drinkHere’s a different approach to this task. I’m going to dare a few thoughts about the aesthetics of cocktails.

After two years of making a different cocktail almost every week, I guess I’m entitled to some conclusions… or at least some opinions. When we last engaged in this week’s exercise of choosing hits, misses, and stuff between, my assessments seemed rather scattershot. It’s hard to say why some cocktails “work” (and others don’t), and anyone examining my choices might discover no pattern, no underlying principle, or specific perspective, no aesthetic.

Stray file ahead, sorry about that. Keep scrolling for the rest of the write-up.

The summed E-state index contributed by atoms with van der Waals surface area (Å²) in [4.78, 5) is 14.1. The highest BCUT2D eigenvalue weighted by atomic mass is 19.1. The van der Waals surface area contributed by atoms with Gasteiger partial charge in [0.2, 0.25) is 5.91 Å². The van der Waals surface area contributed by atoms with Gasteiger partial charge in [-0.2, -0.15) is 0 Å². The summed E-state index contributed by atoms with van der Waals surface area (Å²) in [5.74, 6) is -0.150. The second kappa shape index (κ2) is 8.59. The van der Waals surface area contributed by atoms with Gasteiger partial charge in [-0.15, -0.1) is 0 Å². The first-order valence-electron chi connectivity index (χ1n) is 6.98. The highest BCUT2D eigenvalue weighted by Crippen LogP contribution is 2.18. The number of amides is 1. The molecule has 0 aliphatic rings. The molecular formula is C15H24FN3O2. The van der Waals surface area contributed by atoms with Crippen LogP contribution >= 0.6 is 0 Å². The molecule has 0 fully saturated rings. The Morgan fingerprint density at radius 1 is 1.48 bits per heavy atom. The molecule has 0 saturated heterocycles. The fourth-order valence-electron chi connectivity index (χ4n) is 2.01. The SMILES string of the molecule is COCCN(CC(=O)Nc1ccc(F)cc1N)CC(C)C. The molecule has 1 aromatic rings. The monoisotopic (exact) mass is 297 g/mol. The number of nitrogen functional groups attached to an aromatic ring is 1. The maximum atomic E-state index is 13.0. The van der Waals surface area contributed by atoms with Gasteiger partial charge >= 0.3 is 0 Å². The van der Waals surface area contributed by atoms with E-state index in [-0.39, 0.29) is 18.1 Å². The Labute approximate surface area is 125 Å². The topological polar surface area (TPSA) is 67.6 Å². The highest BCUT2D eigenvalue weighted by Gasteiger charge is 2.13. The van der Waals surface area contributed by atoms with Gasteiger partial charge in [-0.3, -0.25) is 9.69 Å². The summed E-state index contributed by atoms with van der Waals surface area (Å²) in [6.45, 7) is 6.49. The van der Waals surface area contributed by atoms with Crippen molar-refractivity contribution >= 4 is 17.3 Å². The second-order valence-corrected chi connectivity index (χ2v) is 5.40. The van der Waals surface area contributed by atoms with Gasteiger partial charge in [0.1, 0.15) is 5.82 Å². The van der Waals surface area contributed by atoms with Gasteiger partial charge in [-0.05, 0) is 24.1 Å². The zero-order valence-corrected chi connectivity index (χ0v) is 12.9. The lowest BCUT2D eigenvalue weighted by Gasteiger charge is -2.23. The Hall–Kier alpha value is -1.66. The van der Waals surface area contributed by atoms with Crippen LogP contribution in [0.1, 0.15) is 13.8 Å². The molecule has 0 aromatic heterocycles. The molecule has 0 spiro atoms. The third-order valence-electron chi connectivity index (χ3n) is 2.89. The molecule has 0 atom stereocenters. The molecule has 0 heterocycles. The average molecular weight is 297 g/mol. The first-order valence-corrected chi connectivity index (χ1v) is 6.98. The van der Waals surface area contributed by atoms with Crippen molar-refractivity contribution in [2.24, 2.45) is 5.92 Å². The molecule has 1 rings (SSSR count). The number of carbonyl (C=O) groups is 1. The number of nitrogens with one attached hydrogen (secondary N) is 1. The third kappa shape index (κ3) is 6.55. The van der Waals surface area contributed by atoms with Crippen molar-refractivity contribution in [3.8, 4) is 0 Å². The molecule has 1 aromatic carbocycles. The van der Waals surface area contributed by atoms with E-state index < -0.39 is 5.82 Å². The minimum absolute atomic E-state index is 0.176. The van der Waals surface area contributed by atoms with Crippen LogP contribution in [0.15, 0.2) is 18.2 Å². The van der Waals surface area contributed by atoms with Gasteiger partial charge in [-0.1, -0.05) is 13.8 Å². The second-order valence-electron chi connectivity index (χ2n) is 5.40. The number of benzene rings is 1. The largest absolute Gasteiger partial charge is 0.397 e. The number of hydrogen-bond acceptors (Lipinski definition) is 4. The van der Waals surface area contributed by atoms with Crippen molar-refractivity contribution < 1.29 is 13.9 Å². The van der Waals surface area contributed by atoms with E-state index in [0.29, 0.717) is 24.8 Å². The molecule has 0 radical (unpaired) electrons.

That’s okay—I’m hanging onto our no-pressure not-so-savvy status as long as possible—but I am beginning to recognize (and anticipate, even) what I like in a drink. For me, it all comes down to balance, interest, and impact.

Balance seems the most obvious trait—you want each ingredient to count for something and you want them to play together well. You seek harmony. You don’t want a shandy that’s too orange-y or Bloody Mary still too married to tomato juice. A whiskey too sour isn’t appealing, nor is anything over-cardamomed. Two of my least favorite weeks involved milk or cream—the wassail and the cherry pisco hot chocolate. In each case, the ingredients seemed at war with one another, each vying for attention. One of the drinks I return to often is the 3GT, a combination of flavors that, while quite different, combine well.